Posts with tag: "ag"
Monday, June 13, 2016
By David Morris Photography
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We were recently tasked with shooting a sunflower seed for an ad agency that specializes in agriculture. Their client needed the image for a billboard and print ad campaign. For comparison, sunflower seeds are about 3/8 inches tall by 1/4 inches wide. Billboards, on average, are 14 feet tall by 48 feet wide. So...in order to get images of the teeny, tiny seed as large as possible, we needed specialized equipment. We rented a Canon MP-E 65mm Macro Lens that is capable of 5x magnification and a focusing rail. 

Because of the extreme magnification, we had very little depth of field – say, about the thickness of a sheet of paper. Therefore, we ended up employing a process called "focus stacking." We shot in increments of 1/4 centimeter to capture 15 images of the seed at various focal depths. While none of these 15 images had the seed entirely in focus, collectively, they contained the data needed to generate one focused image of a sunflower seed. 

We used Photoshop to blend the 15 shots together and generate the final seed image. Photoshop masks out the unfocused areas and keeps the areas of the image that are in focus. The end result is a crystal clear image in focus from top to bottom. Stand-alone programs such as HeliconSoft and Zerene Stacker also offer this feature. If you plan to do a good deal of macro focus stacking, I'd suggest investing in a stand alone program.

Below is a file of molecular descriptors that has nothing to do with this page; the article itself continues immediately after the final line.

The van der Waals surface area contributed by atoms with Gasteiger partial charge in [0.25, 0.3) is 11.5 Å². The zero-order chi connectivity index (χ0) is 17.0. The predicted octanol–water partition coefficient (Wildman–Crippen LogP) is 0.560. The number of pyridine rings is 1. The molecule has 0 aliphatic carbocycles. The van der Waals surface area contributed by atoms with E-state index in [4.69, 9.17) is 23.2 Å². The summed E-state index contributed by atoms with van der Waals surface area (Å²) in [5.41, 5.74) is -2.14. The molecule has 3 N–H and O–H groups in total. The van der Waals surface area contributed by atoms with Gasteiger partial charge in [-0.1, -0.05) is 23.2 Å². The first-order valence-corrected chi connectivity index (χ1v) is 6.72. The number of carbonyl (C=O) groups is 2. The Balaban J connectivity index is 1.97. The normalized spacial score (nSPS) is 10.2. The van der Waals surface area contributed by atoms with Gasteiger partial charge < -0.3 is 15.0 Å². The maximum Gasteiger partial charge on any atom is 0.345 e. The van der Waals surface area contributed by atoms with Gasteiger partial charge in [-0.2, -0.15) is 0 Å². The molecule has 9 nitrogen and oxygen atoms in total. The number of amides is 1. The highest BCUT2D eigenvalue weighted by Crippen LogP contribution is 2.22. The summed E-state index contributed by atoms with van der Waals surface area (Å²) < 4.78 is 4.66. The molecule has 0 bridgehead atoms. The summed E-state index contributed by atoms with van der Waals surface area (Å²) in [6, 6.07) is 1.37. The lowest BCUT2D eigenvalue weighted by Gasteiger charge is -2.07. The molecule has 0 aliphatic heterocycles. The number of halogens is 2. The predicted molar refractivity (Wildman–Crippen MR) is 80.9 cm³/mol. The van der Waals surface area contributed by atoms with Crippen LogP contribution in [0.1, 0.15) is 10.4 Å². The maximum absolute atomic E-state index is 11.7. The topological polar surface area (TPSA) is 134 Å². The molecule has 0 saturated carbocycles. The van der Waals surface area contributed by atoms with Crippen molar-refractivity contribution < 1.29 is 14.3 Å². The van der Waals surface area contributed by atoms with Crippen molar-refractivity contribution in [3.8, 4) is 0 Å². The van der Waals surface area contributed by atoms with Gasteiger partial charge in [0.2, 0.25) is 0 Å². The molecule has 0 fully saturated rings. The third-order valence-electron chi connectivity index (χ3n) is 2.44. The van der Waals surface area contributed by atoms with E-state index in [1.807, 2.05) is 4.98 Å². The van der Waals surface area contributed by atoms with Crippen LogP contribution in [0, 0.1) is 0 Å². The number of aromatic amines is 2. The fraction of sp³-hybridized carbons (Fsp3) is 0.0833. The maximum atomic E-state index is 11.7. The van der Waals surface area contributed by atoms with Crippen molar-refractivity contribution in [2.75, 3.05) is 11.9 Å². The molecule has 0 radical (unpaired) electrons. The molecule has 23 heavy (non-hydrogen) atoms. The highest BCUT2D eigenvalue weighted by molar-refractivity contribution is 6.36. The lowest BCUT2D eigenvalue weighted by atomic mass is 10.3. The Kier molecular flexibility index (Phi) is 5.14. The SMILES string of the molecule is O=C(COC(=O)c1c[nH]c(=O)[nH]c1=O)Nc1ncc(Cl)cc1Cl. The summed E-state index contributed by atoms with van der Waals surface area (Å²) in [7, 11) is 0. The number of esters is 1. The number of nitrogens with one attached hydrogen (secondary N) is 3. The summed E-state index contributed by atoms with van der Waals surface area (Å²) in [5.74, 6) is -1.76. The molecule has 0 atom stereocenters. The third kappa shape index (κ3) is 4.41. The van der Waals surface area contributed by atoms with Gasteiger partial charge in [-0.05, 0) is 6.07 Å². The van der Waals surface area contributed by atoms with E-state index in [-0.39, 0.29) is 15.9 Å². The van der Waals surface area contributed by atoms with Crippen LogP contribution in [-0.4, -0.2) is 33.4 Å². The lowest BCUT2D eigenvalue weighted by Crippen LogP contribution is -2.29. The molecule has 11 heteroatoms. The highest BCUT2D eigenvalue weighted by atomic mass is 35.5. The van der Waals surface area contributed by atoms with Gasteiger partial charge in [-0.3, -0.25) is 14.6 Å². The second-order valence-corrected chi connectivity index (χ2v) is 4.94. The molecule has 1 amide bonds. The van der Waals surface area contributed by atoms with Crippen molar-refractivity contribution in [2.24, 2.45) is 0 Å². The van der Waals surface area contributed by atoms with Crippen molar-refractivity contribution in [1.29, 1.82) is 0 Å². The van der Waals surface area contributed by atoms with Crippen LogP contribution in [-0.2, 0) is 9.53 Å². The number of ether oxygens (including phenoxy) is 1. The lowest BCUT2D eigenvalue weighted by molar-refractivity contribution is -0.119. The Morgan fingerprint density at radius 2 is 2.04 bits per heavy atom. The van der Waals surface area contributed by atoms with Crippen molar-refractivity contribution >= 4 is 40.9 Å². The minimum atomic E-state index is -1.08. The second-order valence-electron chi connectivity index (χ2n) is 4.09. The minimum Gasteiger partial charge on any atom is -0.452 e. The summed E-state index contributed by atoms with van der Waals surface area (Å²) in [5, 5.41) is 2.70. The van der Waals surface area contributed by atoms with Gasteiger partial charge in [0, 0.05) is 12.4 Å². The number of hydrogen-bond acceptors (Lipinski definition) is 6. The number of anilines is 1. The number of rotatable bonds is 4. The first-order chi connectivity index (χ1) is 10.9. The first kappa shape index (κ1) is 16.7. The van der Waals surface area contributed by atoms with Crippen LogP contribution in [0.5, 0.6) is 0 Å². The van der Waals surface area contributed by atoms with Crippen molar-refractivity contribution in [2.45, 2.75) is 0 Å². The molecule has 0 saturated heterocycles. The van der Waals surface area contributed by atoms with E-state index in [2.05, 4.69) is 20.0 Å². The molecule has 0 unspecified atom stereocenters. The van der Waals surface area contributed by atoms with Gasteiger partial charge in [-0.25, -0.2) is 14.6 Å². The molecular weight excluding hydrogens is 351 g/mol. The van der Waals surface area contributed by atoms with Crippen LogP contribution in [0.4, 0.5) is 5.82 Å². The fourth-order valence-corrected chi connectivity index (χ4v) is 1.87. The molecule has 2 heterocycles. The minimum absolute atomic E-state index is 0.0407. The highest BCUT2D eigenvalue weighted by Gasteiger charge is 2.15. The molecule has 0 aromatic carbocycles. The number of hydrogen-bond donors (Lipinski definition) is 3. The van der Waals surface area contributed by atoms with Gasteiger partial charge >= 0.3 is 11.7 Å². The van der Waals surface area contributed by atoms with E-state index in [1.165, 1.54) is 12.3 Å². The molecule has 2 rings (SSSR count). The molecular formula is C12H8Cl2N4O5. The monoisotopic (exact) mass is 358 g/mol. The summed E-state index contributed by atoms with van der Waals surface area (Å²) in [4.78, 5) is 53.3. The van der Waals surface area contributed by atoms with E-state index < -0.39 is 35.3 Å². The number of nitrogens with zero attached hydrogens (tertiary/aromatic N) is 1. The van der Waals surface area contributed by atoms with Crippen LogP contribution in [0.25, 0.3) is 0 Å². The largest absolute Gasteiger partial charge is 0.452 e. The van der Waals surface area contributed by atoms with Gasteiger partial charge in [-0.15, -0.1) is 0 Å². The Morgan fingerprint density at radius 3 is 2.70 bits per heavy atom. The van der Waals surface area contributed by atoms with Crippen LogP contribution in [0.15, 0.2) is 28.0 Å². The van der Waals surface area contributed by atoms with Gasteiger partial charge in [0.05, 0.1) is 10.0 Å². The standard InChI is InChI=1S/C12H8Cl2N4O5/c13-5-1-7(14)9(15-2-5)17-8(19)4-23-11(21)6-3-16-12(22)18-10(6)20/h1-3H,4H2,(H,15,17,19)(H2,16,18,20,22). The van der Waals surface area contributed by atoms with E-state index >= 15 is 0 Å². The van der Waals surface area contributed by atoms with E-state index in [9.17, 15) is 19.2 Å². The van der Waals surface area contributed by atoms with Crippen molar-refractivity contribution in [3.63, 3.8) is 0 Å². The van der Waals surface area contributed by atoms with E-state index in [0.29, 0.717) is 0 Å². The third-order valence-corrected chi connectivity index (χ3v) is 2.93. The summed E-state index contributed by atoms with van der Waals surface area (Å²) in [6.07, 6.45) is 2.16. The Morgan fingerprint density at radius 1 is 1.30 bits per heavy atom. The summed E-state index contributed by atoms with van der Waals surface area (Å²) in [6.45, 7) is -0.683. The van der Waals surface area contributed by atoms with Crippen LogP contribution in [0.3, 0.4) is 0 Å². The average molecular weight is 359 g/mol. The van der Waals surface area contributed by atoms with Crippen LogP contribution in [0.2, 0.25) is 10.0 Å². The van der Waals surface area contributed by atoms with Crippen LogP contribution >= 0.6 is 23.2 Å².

Photography is about problem-solving and visually communicating what your client wants to say. This project employed one of the smallest subjects we've ever photographed, and we had a blast figuring out how to show every detail of a sunflower seed!

Wide view of our teeny, tiny set.

Closer view of the set and seed being photographed.

We shot the seed on its side as it was easier to light it horizontally. It was rotated vertically in post-production.

Focusing rail we rented, which allowed us to seamlessly move the camera 1/4 centimeter at a time. 

David concentrating on focusing and shooting every 1/4 centimeter.

The final image with the "stacked" sunflower seed for the billboard campaign.

David's stylized version, with a more dramatic sky.

 
Monday, June 13, 2016
By David Morris Photography
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We were asked by our friends at Woodruff Sweitzer if we could find an old tool shed ( you know, like the one on your grandpa's farm ).  Of course, we said YES.  With the weather forecast calling for snow and 10 degrees I suggested we just build one in the studio.  I called on my friends at Egg Props and Models for some help.   I knew Dale could easily pull this off.

Dale came through, way above and beyond what we expected!

We used recycled shed wood and found an old divided storm window with the paint peeling off. All with the patina of age- just as we wanted.  Dale and I brought in a bunch of old and new tools to complete the look the client wanted.

Dale and I had so much fun hanging all the props.  Probably one of the funnest sets I've worked on in years.

Did I mention I got to take a hammer and beat on the bench and splatter paint all over the place?

It's the little things in life that can make it fun!      

Putting together the walls for the set.

Dale's putting the walls together.

The back side of the set was just a cool as the front.

Some of the tools we had on hand.

Hung a light from a light stand to give the set a little more environment.

It's hard to beat natural light to give you an authentic look.

Getting the product ready for it's close-up.

Stuffing the stand-in packaging.